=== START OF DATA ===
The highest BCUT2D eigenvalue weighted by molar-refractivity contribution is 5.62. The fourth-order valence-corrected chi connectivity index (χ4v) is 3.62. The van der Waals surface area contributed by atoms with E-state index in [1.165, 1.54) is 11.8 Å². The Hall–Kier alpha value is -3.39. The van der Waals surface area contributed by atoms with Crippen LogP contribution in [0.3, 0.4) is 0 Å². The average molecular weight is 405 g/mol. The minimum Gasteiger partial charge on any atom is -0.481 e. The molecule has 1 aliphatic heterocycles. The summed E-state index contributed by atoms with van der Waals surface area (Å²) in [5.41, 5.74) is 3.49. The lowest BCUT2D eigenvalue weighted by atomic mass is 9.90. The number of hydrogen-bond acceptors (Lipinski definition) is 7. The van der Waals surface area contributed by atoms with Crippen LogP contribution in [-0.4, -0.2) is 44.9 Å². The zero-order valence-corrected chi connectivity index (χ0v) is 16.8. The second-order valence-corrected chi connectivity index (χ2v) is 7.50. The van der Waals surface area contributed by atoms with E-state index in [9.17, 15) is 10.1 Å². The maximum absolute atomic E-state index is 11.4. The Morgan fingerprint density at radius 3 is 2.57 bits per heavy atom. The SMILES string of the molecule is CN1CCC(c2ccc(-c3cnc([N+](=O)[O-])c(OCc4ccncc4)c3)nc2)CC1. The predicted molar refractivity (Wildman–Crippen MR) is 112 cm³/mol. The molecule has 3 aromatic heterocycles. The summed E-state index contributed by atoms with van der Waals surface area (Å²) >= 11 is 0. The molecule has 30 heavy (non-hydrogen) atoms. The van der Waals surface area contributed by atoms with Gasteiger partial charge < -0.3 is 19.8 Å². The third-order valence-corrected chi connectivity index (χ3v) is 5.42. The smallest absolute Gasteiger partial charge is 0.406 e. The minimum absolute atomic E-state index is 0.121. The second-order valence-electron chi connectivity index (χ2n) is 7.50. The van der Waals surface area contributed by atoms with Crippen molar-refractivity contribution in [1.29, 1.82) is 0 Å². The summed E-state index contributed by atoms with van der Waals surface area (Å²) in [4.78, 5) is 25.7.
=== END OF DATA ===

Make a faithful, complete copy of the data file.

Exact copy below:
The highest BCUT2D eigenvalue weighted by molar-refractivity contribution is 5.62. The fourth-order valence-corrected chi connectivity index (χ4v) is 3.62. The van der Waals surface area contributed by atoms with E-state index in [1.165, 1.54) is 11.8 Å². The Hall–Kier alpha value is -3.39. The van der Waals surface area contributed by atoms with Crippen LogP contribution in [0.3, 0.4) is 0 Å². The average molecular weight is 405 g/mol. The minimum Gasteiger partial charge on any atom is -0.481 e. The molecule has 1 aliphatic heterocycles. The summed E-state index contributed by atoms with van der Waals surface area (Å²) in [5.41, 5.74) is 3.49. The lowest BCUT2D eigenvalue weighted by atomic mass is 9.90. The number of hydrogen-bond acceptors (Lipinski definition) is 7. The van der Waals surface area contributed by atoms with Crippen LogP contribution in [-0.4, -0.2) is 44.9 Å². The zero-order valence-corrected chi connectivity index (χ0v) is 16.8. The second-order valence-corrected chi connectivity index (χ2v) is 7.50. The van der Waals surface area contributed by atoms with E-state index in [9.17, 15) is 10.1 Å². The maximum absolute atomic E-state index is 11.4. The Morgan fingerprint density at radius 3 is 2.57 bits per heavy atom. The SMILES string of the molecule is CN1CCC(c2ccc(-c3cnc([N+](=O)[O-])c(OCc4ccncc4)c3)nc2)CC1. The predicted molar refractivity (Wildman–Crippen MR) is 112 cm³/mol. The molecule has 3 aromatic heterocycles. The summed E-state index contributed by atoms with van der Waals surface area (Å²) >= 11 is 0. The molecule has 30 heavy (non-hydrogen) atoms. The van der Waals surface area contributed by atoms with Gasteiger partial charge < -0.3 is 19.8 Å². The third-order valence-corrected chi connectivity index (χ3v) is 5.42. The smallest absolute Gasteiger partial charge is 0.406 e. The minimum absolute atomic E-state index is 0.121. The second-order valence-electron chi connectivity index (χ2n) is 7.50. The van der Waals surface area contributed by atoms with Crippen molar-refractivity contribution in [1.29, 1.82) is 0 Å². The summed E-state index contributed by atoms with van der Waals surface area (Å²) in [4.78, 5) is 25.7.